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Banking & Finance

Where to go with digital banking

Released at: 17:51, 20/05/2018

Where to go with digital banking

Illustrative image (Source: news.zing.vn)

Recent McKinsey surveys provide banks with an indication of what their focus should be regarding digital banking.

According to the recent “Asia’s Digital Banking Race: Giving Customers What They Want” survey, released in mid-April by McKinsey, digital banking continues to experience rapid growth in both emerging and developed Asia. Smartphone banking is outpacing all other types in growth, highlighting the challenges for traditional banks in the region and the opportunities for their online-only counterparts.

This trend is indicative of behavior in Vietnam, which has shown significant advances in digital banking use since McKinsey’s 2014 survey, with digital banking penetration increasing to 48 per cent since and digitally-active customers buying 1.3 times more products than non-digital customers.

The digital banking penetration rate of 48 per cent is lower than the median for Developed Asia of around 97 per cent and 52 per cent for Emerging Asia. The percentage of digitally active customers (those who use digital banking on a fortnightly basis and have made e-commerce purchases in the last six months) has grown significantly since 2014, growing four times (to ~30 per cent in 2017). This trend shows the increased relevance of digital channels for day-to-day customer operations. 

Further, digitally active consumers bought ~1.3 times products compared to non-digital consumers in the past 12 months and own ~1.6 times products, indicating a strong correlation between digital engagement and value generation. The survey results highlight a significant opportunity for digital banking entities: approximately 60 per cent of customers in Vietnam would consider opening an account with a branchless digital-only bank, and those willing to bank digitally would be willing to shift ~30 per cent of their total wallets to the digital account.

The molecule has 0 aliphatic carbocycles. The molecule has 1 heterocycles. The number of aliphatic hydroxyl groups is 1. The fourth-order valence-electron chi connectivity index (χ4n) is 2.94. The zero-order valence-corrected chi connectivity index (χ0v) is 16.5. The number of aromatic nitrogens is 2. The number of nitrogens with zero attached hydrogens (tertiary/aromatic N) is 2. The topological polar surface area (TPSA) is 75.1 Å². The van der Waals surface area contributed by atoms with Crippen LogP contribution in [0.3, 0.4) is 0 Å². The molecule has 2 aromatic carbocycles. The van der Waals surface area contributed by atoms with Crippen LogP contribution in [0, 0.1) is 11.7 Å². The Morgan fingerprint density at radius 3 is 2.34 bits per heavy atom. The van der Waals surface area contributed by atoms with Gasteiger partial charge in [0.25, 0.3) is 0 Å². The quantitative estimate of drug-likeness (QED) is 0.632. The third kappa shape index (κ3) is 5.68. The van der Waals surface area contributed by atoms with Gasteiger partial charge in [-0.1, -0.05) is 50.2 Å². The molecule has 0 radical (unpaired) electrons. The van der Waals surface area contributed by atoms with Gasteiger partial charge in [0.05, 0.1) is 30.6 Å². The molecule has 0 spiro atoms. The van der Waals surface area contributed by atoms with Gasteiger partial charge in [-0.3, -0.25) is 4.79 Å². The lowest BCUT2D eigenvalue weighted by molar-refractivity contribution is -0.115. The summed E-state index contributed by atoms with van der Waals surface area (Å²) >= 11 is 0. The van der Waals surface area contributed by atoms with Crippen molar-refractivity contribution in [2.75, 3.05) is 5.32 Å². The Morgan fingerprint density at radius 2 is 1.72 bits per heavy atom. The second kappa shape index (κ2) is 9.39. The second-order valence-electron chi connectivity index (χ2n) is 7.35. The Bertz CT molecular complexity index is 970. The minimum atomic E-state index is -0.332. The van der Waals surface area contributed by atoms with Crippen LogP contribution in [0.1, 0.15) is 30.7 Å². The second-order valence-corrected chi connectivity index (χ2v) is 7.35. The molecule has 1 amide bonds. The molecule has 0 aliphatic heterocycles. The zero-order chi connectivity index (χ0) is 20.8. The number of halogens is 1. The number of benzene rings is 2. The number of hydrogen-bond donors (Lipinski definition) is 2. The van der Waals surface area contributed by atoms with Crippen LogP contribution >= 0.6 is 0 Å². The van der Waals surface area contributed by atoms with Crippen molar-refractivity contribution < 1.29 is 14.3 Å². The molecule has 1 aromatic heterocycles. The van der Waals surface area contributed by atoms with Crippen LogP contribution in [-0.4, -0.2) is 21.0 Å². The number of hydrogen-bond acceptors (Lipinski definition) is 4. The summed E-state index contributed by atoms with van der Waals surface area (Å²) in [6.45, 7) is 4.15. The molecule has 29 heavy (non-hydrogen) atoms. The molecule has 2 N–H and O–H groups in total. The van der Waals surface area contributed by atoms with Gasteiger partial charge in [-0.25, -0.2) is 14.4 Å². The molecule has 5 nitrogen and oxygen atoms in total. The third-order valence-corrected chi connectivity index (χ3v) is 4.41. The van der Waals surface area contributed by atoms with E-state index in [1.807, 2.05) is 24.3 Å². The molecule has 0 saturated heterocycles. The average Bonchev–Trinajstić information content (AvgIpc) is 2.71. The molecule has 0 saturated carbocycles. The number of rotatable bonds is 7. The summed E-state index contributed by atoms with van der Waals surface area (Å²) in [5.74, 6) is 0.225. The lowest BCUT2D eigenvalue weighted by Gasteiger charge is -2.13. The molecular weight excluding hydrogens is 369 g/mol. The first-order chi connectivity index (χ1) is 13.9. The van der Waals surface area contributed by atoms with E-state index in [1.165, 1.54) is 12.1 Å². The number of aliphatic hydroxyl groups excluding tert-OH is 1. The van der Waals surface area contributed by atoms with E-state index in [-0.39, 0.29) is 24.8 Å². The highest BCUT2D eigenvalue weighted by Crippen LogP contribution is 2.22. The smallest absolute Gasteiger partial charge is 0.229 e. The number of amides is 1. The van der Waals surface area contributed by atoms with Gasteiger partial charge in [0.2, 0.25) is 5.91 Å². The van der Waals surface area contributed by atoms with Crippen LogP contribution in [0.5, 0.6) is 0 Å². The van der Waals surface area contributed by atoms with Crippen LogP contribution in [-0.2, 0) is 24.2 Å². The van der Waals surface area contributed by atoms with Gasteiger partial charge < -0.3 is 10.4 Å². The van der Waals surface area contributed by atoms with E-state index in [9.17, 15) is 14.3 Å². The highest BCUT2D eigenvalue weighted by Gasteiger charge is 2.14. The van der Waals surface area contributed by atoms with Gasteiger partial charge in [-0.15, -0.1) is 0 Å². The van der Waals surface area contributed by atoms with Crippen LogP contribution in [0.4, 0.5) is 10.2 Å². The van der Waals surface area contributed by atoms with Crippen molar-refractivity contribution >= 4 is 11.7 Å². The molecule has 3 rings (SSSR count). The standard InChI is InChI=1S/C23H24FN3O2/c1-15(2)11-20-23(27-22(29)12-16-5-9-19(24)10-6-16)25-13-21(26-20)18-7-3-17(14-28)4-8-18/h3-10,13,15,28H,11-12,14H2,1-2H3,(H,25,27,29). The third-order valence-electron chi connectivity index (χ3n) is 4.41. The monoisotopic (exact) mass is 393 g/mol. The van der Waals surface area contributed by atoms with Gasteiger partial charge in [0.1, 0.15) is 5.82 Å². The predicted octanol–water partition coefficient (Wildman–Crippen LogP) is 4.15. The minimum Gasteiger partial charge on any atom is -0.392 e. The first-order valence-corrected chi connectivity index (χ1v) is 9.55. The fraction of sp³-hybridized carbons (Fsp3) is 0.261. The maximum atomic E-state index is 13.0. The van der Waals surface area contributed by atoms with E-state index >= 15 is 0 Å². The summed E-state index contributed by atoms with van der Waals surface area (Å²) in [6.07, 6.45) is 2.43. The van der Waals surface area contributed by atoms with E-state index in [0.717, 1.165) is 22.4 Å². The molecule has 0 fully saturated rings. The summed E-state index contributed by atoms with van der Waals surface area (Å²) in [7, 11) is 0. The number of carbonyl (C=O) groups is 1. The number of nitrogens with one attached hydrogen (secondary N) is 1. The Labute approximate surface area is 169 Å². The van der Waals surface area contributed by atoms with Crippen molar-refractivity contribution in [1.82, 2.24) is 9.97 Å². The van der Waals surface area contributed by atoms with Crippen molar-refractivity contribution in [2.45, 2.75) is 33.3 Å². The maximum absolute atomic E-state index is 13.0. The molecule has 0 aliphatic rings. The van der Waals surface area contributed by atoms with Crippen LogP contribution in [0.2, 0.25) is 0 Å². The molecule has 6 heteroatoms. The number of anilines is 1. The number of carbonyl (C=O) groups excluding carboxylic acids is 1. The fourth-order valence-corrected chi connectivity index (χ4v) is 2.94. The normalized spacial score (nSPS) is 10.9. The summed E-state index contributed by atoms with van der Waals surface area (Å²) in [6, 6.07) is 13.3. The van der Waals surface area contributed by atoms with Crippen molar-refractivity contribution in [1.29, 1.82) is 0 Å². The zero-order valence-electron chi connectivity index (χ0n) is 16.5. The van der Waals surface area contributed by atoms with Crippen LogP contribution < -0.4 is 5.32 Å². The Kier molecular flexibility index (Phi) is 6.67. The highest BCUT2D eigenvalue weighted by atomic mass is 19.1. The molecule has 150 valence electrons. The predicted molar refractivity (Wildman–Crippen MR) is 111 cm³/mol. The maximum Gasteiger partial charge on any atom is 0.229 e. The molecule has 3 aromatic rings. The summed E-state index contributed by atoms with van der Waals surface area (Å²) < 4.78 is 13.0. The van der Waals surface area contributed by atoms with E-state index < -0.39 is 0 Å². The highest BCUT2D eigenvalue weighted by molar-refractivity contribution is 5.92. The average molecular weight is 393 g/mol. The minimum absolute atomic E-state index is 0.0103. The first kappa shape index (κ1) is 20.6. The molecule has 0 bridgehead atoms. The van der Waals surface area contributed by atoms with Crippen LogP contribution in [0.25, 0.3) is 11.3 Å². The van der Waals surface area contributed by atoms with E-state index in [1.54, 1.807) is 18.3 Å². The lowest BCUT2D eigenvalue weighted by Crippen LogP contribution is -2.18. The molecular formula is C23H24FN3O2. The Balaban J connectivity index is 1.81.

The survey covered around 17,000 respondents from 15 Asian markets, with a number of broader findings across Asia. Digital banking penetration has doubled in Emerging Asia, growing 1.5 to 3 times since the last survey in 2014. Smartphone banking penetration has grown at a faster pace than overall digital banking, jumping two- to four-fold in many Emerging Asian countries. Nearly half of Emerging Asian respondents not using digital banking today are likely to do so in future, meaning digital banking penetration is expected to accelerate significantly. The percentage of digitally-active customers has grown significantly since 2014, doubling in Emerging Asia and growing 1.2 times in Developed Asia. 

These trends demonstrate the increasing importance of digital channels for day-to-day customer operations across the region and highlight a significant opportunity for digital banking entities. Approximately 55 to 80 per cent of customers in Asia would consider opening an account with a branchless, digital-only bank, while 35 to 50 per cent of consumers change their purchasing decisions based on evaluations done on digital channels. 

“For banks, these changes represent both a challenge and an opportunity,” said Mr. Vinayak HV, Partner at McKinsey & Company and Head of the Asia Pacific Digital Banking Practice. “What’s clear is that they cannot rely on their existing business models and need to consciously invest to change their businesses in line with rapid changes in consumer sentiment and behavior. Many are already doing this or looking to both protect their existing share and capture newer opportunities. Meanwhile, shifts in consumer behavior is also creating opportunities for newer attackers both platform players and emerging fintechs.”